Might, for example, a deal be struck with the city to provide a break on water costs? Might a case be made for corporate support, given that a more attractive and vibrant city could make it easier to recruit employees here?
The center is also pondering issues such as which areas of the city are most ripe for urban farming and whether it would make sense to create and promote a brand for “Indy-grown” produce.
Or might there be growing techniques that could make small plots more efficient?
“What attracted me to this city was how many opportunities there are,” Carter said.
A native of Waynesboro, Pa., Carter received his doctorate from the University of Georgia, where he evaluated vegetated roofs for urban eco system remediation.
Butler formed the Center for Urban Ecology in 2004, out of the Department of Biological Sciences. Carter has helped draw in students from other disciplines, such as a business student who recently developed a sub-acre urban farm plot.
A chemistry student, meanwhile, developed a biodiesel blend from vegetable oil that will be used to fuel diesel-powered vehicles on campus. The blend might even provide commercial opportunities.
Meanwhile, Butler CUE brought in students from various disciplines to help develop an app for mobile devices that, using GPS data, allows a user to map a raindrop’s path from his home to the White River watershed. The Raindrop app, developed in a partnership with a New York studio and Indianapolis-based Williams Creek Consulting, makes users aware of flow paths as well as pollution constituents along the way.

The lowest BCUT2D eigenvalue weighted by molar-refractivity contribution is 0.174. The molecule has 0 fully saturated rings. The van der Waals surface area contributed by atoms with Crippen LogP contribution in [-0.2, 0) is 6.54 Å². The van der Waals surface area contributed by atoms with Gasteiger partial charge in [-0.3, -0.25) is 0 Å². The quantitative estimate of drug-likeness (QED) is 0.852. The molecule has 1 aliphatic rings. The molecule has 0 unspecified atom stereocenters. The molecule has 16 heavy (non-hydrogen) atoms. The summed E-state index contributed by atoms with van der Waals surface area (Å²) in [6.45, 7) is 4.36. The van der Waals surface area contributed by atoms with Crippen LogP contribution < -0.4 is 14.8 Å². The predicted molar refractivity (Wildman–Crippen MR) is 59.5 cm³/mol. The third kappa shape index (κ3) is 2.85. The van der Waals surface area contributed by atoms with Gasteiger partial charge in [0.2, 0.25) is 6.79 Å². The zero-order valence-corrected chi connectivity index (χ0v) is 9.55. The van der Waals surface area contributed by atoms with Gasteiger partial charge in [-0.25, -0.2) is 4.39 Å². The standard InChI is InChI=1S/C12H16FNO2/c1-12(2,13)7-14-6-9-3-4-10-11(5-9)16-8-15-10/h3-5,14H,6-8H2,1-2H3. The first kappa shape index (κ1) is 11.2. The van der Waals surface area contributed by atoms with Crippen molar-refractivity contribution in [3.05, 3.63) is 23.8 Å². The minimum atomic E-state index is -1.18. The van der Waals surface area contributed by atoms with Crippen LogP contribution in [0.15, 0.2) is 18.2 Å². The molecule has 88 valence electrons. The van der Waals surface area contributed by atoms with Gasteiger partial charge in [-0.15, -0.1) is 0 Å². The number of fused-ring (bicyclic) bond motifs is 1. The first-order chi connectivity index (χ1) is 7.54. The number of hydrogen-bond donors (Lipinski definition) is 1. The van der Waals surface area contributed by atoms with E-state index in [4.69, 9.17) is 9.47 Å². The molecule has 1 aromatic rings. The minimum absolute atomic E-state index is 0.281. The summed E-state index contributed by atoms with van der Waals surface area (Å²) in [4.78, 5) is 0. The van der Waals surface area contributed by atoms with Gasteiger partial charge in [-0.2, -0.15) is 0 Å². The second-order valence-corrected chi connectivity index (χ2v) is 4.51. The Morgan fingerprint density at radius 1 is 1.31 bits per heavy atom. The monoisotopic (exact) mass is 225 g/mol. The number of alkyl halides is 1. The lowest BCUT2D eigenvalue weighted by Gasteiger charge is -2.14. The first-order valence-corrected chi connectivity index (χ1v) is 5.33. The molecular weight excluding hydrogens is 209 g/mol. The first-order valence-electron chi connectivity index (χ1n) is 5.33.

“We like to talk a lot about relevance,” Carter said of the center’s approach.
This urban ecology thing isn’t necessarily well understood by the masses.
In the past, it was defined narrowly as the study of animals and plants in urban areas and, basically, how humans are screwing up the ecosystem.
Carter prefers the idea that the city itself must be viewed as an ecosystem, one that recognizes the complexities that humans bring. How do you improve the habitat to benefit all critters alike, including humans?
“In the city, we have to think about ecology in the context of the economy,” said KIB’s Forsell, who in some ways is a kindred spirit with Carter.
For example, on the human front, KIB has a tree program that gives high school students a chance to earn $8 an hour by taking care of trees, such as watering and pruning them. Forsell wonders if there are ways to engage Butler CUE students in future projects.
Already, CUE students have been working with KIB to study the ecological effects of 12 acres of plantings KIB and Eli Lilly and Co. volunteers installed along Interstate 70, west of downtown, over the last two years.
Forsell said CUE students have literally been vacuuming up bugs and collecting other samples from the new vegetation along the interstate. The three-year study will determine whether the work improved the local eco system—beyond making aesthetic improvements.
“What [Butler CUE students] bring is a research capability,” Forsell said. The Butler center “is sort of coming into its own.”•